|Consumer Credit - M/M change||$17.4B||$14.0B to $19.5B||$20.7B||$16.1B||$16.5B|
Consumer credit is showing life and is now getting a boost from credit cards. Consumer credit rose a strong $20.7 billion in June and includes a strong gain of $5.5 billion for revolving credit which is where credit cards are tracked. Strength in credit card use may point to a special lift ahead for the nation's retailers. Non-revolving credit rose $15.2 billion reflecting strength for vehicle sales and also student loans which are tracked in this report.
Market Consensus Before Announcement
Revolving credit has been on the climb in the consumer credit report, offering a possible signal of deepening strength for consumer spending. Still, this report is dominated by the non-revolving component where the inclusion of student loans has been exaggerating gains.
The dollar value of consumer installment credit outstanding. Changes in consumer credit indicate the state of consumer finances and portend future spending patterns.
Growth in consumer credit can hold positive or negative implications for the economy and markets. Economic activity is stimulated when consumers borrow within their means to buy cars and other major purchases. On the other hand, if consumers pile up too much debt relative to their income levels, they may have to stop spending on new goods and services just to pay off old debts. That could put a big dent in economic growth.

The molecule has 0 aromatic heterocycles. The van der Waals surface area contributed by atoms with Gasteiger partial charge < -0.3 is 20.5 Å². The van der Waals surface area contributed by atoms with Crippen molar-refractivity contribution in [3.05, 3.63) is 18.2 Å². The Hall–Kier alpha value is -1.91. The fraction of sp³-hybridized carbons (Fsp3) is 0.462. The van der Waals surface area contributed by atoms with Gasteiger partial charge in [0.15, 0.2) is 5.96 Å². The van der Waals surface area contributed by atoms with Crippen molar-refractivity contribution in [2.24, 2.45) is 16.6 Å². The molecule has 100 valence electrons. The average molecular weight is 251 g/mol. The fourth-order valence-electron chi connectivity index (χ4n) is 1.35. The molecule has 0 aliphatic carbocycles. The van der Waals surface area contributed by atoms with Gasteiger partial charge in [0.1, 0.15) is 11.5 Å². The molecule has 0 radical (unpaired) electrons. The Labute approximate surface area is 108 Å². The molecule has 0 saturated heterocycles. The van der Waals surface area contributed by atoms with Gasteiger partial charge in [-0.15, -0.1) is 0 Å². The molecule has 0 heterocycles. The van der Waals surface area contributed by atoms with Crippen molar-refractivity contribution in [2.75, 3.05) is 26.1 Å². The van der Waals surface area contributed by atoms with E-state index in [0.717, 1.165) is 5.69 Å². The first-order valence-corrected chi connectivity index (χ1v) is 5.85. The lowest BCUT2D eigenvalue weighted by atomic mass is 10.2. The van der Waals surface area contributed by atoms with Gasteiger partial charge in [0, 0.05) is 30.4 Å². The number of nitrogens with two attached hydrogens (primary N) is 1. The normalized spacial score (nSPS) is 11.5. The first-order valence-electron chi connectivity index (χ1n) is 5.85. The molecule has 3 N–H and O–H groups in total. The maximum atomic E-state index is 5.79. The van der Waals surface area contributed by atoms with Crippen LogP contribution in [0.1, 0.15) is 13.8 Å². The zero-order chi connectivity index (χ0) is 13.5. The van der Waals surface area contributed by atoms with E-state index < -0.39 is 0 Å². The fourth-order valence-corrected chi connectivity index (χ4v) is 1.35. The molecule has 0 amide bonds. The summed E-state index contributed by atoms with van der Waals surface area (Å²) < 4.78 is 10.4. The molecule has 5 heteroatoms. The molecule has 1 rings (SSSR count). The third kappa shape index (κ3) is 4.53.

The demand for credit also has a direct bearing on interest rates. If the demand to borrow money exceeds the supply of willing lenders, interest rates rise. If credit demand falls and many willing lenders are fighting for customers, they may offer lower interest rates to attract business.
Financial market players focus less attention on this indicator because it is reported with a long lag relative to other consumer information. Long term investors who do pay attention to this report will have a greater understanding of consumer spending ability. This will give them a lead on investment alternatives. Also, during times of distress in credit markets, consumer credit can give an idea about how willing banks are to lend.
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